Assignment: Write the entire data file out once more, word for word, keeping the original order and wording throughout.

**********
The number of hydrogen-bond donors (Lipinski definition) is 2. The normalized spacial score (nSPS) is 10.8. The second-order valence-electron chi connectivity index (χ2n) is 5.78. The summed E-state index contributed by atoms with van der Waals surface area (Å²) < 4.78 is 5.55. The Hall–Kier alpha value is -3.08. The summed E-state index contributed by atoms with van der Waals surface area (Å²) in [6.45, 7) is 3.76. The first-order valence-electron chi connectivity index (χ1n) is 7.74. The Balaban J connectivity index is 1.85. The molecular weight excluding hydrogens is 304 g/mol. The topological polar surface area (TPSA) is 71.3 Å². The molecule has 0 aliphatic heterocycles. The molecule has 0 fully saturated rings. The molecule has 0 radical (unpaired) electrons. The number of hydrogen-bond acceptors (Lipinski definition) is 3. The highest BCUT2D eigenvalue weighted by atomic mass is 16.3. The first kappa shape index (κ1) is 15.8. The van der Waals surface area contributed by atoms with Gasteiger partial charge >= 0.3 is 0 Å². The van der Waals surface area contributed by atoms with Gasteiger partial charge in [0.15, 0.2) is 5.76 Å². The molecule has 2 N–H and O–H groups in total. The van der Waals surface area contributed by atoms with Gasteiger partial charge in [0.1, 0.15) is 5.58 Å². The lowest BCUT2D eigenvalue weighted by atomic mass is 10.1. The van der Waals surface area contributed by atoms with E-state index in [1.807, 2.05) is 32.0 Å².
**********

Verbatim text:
The number of hydrogen-bond donors (Lipinski definition) is 2. The normalized spacial score (nSPS) is 10.8. The second-order valence-electron chi connectivity index (χ2n) is 5.78. The summed E-state index contributed by atoms with van der Waals surface area (Å²) < 4.78 is 5.55. The Hall–Kier alpha value is -3.08. The summed E-state index contributed by atoms with van der Waals surface area (Å²) in [6.45, 7) is 3.76. The first-order valence-electron chi connectivity index (χ1n) is 7.74. The Balaban J connectivity index is 1.85. The molecular weight excluding hydrogens is 304 g/mol. The topological polar surface area (TPSA) is 71.3 Å². The molecule has 0 aliphatic heterocycles. The molecule has 0 fully saturated rings. The molecule has 0 radical (unpaired) electrons. The number of hydrogen-bond acceptors (Lipinski definition) is 3. The highest BCUT2D eigenvalue weighted by atomic mass is 16.3. The first kappa shape index (κ1) is 15.8. The van der Waals surface area contributed by atoms with Gasteiger partial charge >= 0.3 is 0 Å². The van der Waals surface area contributed by atoms with Gasteiger partial charge in [0.15, 0.2) is 5.76 Å². The molecule has 2 N–H and O–H groups in total. The van der Waals surface area contributed by atoms with Gasteiger partial charge in [0.1, 0.15) is 5.58 Å². The lowest BCUT2D eigenvalue weighted by atomic mass is 10.1. The van der Waals surface area contributed by atoms with E-state index in [1.807, 2.05) is 32.0 Å².